Known by many different names, PCP also masquerades in a variety of forms: it can be found as a powder, tablet, “rock” crystal, in leaf mixtures, and combined with other drugs. Of course, the effects of PCP will vary depending on the amount taken, the method by which it was administered, and the individual who is taking it. Obviously, not all users of phencyclidine have the same reactions with the same intensity. Aside from PCP's well-publicized ability to spark behavioral aberrations, this drug is capable of inducing severe physiological conditions. The simple documented fact is that a massive overdose of PCP can kill. Many PCP users have also died from accidents caused by the strange behavior this drug produces in them.
When PCP first surfaced as a “street drug" in 1967, it was usually misrepre. sented as THC, the principal psychoactive ingredient in marihuana, or as LSD. By the mid-1970's though, PCP had, in its own right, become a drug of choice. Since then, the abuse of PCP has escalated and continues to rise at alarming rates. The National Institute on Drug Abuse estimates that over seven million people in the United States, primarily young people, have used PCP.
Virtually, the entire illicit supply of PCP is manufactured in clandestine laboratories. This synthesis process is not particularly difficult and can be done by individuals who have only modest technical training. These laboratory operations vary in size and scope from a small quantity of chemicals and a few pieces of glassware in the possession of two juveniles, to a large facility with the production capabilities of a commercial scale which include barrels of chemicals, sophisticated industrial equipment and major distribution networks. Although
there is considerable diversity among the clandestine labs, most that we in DEA encounter have several elements in common:
(1) Rudimentary equipment and facilities.—The workplace typically consists of a kitchen, bathroom, or basement in a residential dwelling, although we have encountered operations housed in industrial buildings. The equipment normally consists of a reaction vessel-frequently a trash can-stirrers, ovens, vacuum filtering equipment, kitchen utensils and a few items of glassware. Little or no safety equipment exists.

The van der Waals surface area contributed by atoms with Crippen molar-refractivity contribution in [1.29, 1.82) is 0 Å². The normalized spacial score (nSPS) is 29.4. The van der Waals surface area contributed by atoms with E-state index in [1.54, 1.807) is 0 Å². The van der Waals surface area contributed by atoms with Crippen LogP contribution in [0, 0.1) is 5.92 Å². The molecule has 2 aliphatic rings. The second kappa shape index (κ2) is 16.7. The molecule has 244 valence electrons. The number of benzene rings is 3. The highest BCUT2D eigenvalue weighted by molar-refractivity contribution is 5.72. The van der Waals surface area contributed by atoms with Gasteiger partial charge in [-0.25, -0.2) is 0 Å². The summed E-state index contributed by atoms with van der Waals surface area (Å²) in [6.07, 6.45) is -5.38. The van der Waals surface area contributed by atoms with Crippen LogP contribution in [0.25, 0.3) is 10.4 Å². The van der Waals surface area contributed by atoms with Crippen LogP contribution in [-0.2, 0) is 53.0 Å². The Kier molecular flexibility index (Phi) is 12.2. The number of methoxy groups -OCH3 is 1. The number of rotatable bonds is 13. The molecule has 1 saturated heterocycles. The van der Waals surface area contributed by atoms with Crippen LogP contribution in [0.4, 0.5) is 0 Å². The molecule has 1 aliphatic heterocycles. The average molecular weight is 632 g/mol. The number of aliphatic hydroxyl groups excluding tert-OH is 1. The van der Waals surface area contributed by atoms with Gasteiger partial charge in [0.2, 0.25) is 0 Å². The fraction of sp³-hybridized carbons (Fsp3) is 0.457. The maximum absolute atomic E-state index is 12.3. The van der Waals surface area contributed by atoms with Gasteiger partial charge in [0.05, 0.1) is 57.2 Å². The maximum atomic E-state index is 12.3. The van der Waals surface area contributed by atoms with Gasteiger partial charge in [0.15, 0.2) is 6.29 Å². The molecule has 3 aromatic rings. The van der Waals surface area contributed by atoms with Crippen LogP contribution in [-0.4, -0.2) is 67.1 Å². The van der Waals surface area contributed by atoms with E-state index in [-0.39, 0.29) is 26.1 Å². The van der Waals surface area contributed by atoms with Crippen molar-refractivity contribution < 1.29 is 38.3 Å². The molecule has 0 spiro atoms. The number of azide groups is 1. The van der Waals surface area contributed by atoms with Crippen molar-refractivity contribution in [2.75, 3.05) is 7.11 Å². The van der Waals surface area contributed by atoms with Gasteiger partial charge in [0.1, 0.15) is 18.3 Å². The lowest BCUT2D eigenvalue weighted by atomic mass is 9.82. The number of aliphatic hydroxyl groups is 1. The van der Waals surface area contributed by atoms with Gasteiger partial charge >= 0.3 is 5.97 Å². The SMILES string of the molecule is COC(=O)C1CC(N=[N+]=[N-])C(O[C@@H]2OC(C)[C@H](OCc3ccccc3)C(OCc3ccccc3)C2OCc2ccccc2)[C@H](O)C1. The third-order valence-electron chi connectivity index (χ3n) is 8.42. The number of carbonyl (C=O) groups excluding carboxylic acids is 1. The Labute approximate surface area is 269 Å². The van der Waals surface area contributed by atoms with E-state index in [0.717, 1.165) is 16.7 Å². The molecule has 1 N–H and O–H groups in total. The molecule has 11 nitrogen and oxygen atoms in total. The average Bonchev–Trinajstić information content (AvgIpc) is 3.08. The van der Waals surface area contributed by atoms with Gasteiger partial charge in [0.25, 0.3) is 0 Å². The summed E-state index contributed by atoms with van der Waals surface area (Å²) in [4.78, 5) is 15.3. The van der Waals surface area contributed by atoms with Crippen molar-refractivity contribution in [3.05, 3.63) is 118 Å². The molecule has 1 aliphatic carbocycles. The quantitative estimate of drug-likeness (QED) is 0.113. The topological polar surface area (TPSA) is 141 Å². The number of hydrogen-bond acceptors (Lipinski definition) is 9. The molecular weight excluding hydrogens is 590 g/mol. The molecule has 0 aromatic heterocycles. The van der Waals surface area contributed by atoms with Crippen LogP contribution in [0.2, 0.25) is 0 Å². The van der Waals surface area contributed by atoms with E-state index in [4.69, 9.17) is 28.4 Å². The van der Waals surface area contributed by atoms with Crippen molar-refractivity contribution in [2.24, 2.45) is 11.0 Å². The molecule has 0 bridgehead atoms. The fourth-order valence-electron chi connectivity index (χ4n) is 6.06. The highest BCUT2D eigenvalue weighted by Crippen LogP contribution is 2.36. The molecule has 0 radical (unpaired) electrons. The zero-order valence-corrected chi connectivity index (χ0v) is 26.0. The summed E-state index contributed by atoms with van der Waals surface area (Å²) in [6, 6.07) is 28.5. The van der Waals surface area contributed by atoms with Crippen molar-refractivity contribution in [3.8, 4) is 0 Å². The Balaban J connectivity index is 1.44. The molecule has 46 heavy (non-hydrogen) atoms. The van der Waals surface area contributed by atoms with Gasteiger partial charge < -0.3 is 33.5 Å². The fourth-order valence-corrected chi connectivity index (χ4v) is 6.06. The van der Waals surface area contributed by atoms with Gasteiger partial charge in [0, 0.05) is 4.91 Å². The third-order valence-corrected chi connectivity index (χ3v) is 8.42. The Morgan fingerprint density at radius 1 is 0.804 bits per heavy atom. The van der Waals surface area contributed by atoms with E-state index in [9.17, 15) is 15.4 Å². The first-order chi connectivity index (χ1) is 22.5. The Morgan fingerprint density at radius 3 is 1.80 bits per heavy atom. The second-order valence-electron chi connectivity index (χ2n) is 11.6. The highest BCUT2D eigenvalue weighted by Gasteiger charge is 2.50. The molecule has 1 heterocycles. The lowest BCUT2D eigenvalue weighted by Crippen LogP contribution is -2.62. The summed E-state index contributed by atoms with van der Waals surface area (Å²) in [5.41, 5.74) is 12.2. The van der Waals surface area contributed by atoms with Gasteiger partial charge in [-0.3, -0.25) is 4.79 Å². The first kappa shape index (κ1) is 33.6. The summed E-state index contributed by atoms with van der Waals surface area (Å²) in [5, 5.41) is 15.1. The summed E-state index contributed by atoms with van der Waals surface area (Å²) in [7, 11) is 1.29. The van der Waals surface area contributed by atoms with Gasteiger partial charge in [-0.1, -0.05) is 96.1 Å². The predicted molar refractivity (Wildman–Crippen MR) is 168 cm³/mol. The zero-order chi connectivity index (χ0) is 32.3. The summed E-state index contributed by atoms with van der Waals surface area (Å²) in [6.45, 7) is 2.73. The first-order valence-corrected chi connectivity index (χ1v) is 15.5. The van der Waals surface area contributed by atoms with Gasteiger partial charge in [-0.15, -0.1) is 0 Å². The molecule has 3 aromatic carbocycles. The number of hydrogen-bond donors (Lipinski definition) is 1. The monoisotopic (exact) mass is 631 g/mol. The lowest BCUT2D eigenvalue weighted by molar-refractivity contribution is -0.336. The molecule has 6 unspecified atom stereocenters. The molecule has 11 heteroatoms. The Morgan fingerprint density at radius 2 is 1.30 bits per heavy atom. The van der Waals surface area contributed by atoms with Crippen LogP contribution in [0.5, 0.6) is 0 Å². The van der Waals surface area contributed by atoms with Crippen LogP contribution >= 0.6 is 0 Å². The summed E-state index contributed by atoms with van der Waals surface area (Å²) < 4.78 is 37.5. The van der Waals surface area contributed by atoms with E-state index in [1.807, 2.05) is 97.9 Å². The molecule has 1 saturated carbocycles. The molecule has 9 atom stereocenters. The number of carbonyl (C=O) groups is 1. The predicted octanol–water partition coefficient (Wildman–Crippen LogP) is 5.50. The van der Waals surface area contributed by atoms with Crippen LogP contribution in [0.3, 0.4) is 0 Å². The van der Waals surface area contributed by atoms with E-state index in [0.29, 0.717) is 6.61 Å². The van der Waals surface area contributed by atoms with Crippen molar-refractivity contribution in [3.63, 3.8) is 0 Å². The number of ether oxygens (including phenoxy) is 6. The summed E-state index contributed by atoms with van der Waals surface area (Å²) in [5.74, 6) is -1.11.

(2) small size of operation. Typically, the scale of the operation is on the order of a few pounds per batch.
(3) Lack of cleanline88.—The operations employ no quality control and are thus usually dirty. Furthermore, the material they produce is usually not purified to any extent so that reaction by-products and intermediates are usually incorporated into the final product.
Of course, the size and production capability of the operations vary greatly, but the following example will illustrate how a small investment in a lab can yield enormous profit.
One kilogram (2.2 pounds) of phencyclidine can be produced with a total outlay of $500 to $1,500. Of this amount, $80 to $150 is required for consumable chemicals. The balance is for equipment which is reusable. At PCP's wholesale price of $700 an ounce, the operator can expect a $24,000 return on his investment of $500 to $1,500.
Because of growing abuse of PCP, in August 1977, I directed the agency to include PCP among the dangerous drugs receiving priority attention and also directed that appropriate measures be taken to reschedule PCP.